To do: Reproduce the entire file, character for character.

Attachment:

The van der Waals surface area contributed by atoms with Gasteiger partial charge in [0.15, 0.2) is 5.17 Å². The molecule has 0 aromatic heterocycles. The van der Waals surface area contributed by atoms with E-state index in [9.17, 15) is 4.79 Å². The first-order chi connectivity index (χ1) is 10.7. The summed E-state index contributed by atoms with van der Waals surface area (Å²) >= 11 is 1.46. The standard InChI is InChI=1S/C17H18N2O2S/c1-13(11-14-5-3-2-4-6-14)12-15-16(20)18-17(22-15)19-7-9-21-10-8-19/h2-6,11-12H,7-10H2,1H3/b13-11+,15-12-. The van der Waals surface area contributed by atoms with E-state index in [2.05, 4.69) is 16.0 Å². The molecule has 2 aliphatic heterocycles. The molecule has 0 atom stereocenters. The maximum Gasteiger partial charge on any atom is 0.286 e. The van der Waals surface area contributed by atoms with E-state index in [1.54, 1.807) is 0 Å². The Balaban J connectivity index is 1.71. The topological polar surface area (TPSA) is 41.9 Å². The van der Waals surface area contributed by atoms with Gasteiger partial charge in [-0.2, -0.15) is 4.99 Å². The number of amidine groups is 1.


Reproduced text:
The van der Waals surface area contributed by atoms with Gasteiger partial charge in [0.15, 0.2) is 5.17 Å². The molecule has 0 aromatic heterocycles. The van der Waals surface area contributed by atoms with E-state index in [9.17, 15) is 4.79 Å². The first-order chi connectivity index (χ1) is 10.7. The summed E-state index contributed by atoms with van der Waals surface area (Å²) >= 11 is 1.46. The standard InChI is InChI=1S/C17H18N2O2S/c1-13(11-14-5-3-2-4-6-14)12-15-16(20)18-17(22-15)19-7-9-21-10-8-19/h2-6,11-12H,7-10H2,1H3/b13-11+,15-12-. The van der Waals surface area contributed by atoms with E-state index in [2.05, 4.69) is 16.0 Å². The molecule has 2 aliphatic heterocycles. The molecule has 0 atom stereocenters. The maximum Gasteiger partial charge on any atom is 0.286 e. The van der Waals surface area contributed by atoms with E-state index in [1.54, 1.807) is 0 Å². The Balaban J connectivity index is 1.71. The topological polar surface area (TPSA) is 41.9 Å². The van der Waals surface area contributed by atoms with Gasteiger partial charge in [-0.2, -0.15) is 4.99 Å². The number of amidine groups is 1.